Birmingham City University retail expert, Professor Chris Edger, comments ahead of this week’s Black Friday.

In 2010 when Amazon transported its Black Friday promotional mechanism from the US (a huge promotional sales day the first Friday after Thanksgiving which kick-starts Xmas shopping) it reaped first mover advantage, its 300 cut-price deals securing 4 million orders; the biggest day in its sales history in the UK. In 2013, Asda part of the US-owned Wal-Mart Group ran with an aggressive Black Friday promotions day, selling more televisions in a few hours than they normally did in a month!  This year – in advance of Black Friday on 28 November – other major retailers have climbed onto the bandwagon advertising aggressive on-line and store-based promotions including John Lewis, Sainsbury’s, Tesco, Dixons, Argos etc. Mintel estimate that it will be the biggest internet sales day of the year so far, generating £200 million of sales.

But who benefits from this great promotional bonanza? The customer, obviously benefits with January sales-type pricing allowing them to ‘fill their boots’ and gorge on super-cheap pricing (particularly with regards to electrical and white goods).  But what about the retailers? After the erosion of first mover advantage –  where the first few retailers take share from their competitors, shoring up margin decreases with increased volumes – when everyone steps in to ‘get a piece of the action’, it turns from being an expansionary into a defensive exercise for retailers. The US experience provides a cautionary tale. An article – ‘The Curse of Black Friday Sales’, published on 23 November in the New York Post – highlights how the big ‘promotional pop’ on Black Friday has been extended to ad hoc sales promotions days throughout November, rendering the mechanic  ‘ineffective’ and ‘dysfunctional’ for retailers. Indeed, Amazon – setting the trend in the UK once again – has already started its ‘run-up’ promotions to Black Friday on Monday 24 November!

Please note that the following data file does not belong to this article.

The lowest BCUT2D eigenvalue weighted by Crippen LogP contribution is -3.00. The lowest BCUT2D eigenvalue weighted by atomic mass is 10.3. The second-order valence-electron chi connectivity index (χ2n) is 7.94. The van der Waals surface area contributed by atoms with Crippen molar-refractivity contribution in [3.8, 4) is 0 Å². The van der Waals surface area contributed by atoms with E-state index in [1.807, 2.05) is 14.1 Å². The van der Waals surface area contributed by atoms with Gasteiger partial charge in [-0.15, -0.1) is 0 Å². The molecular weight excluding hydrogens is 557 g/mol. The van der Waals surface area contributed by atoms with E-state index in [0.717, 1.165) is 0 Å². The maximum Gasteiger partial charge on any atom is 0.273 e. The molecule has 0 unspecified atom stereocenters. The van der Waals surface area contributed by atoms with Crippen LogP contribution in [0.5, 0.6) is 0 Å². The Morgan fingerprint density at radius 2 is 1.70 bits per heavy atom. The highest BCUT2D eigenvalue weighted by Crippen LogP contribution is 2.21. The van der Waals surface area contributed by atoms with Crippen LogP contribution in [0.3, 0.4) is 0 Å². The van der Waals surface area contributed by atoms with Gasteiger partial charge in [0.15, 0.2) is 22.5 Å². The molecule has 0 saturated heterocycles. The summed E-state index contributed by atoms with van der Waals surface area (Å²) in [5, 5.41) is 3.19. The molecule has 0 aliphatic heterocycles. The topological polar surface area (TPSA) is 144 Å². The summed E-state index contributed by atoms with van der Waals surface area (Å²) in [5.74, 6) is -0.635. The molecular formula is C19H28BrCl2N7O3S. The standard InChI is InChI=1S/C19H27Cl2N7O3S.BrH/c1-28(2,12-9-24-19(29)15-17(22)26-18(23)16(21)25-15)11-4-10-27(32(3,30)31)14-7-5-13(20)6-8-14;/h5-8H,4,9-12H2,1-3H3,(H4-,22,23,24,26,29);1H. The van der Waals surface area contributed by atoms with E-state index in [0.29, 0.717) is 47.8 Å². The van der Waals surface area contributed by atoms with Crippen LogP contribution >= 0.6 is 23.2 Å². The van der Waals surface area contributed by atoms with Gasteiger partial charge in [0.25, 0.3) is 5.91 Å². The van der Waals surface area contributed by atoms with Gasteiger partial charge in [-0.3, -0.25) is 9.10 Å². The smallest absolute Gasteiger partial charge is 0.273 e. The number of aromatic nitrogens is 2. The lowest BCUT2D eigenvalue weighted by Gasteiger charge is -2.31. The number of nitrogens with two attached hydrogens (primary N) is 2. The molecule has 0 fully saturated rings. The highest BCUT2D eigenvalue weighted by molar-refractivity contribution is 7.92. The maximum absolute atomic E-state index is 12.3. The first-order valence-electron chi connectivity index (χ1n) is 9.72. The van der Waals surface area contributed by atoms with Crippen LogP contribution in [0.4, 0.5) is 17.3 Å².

So how useful is Black Friday to retailers? Defensively it will become a must – unless companies want to lose market share to their rivals. However, based on the evidence in the US, Black Friday will become a ‘vampire retail squid’ – spreading out throughout the month sucking margin out of November trading! The margin consequences of this move – as consumers become addicted to November discounting and expect it as a matter of course – could have grave consequences for profitability over the longer term for some retail players. Although, once again – those organisations with efficient click’n’brick and on-line models – will benefit more from the November ‘feeding frenzy’ than those that don’t!

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Chris Edger

Chris Edger

Professor of Multi-Unit Leadership at Birmingham City University